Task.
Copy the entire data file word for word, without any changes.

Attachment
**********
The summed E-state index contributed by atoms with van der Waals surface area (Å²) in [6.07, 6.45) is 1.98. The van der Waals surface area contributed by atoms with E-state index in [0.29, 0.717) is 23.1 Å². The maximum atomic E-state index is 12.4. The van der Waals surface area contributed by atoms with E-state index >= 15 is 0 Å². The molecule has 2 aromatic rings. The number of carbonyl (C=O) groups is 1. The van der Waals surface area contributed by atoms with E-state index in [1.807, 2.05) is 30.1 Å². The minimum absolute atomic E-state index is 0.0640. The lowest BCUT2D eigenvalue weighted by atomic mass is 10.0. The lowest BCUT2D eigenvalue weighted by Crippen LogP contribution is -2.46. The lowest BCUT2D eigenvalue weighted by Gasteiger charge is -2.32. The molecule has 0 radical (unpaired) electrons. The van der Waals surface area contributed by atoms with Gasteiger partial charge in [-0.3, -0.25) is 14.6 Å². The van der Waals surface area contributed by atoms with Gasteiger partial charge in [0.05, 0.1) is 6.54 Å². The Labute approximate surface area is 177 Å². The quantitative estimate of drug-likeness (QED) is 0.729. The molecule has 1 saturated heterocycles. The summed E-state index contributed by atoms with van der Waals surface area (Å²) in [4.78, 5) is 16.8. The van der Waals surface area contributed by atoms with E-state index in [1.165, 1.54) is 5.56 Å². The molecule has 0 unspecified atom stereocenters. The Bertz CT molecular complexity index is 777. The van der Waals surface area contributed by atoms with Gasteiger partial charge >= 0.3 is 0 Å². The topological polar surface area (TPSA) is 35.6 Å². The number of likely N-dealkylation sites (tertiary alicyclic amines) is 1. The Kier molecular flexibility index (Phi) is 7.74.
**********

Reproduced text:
The summed E-state index contributed by atoms with van der Waals surface area (Å²) in [6.07, 6.45) is 1.98. The van der Waals surface area contributed by atoms with E-state index in [0.29, 0.717) is 23.1 Å². The maximum atomic E-state index is 12.4. The van der Waals surface area contributed by atoms with E-state index >= 15 is 0 Å². The molecule has 2 aromatic rings. The number of carbonyl (C=O) groups is 1. The van der Waals surface area contributed by atoms with E-state index in [1.807, 2.05) is 30.1 Å². The minimum absolute atomic E-state index is 0.0640. The lowest BCUT2D eigenvalue weighted by atomic mass is 10.0. The lowest BCUT2D eigenvalue weighted by Crippen LogP contribution is -2.46. The lowest BCUT2D eigenvalue weighted by Gasteiger charge is -2.32. The molecule has 0 radical (unpaired) electrons. The van der Waals surface area contributed by atoms with Gasteiger partial charge in [-0.3, -0.25) is 14.6 Å². The van der Waals surface area contributed by atoms with Gasteiger partial charge in [0.05, 0.1) is 6.54 Å². The Labute approximate surface area is 177 Å². The quantitative estimate of drug-likeness (QED) is 0.729. The molecule has 1 saturated heterocycles. The summed E-state index contributed by atoms with van der Waals surface area (Å²) in [4.78, 5) is 16.8. The van der Waals surface area contributed by atoms with E-state index in [1.165, 1.54) is 5.56 Å². The molecule has 0 unspecified atom stereocenters. The Bertz CT molecular complexity index is 777. The van der Waals surface area contributed by atoms with Gasteiger partial charge >= 0.3 is 0 Å². The topological polar surface area (TPSA) is 35.6 Å². The number of likely N-dealkylation sites (tertiary alicyclic amines) is 1. The Kier molecular flexibility index (Phi) is 7.74.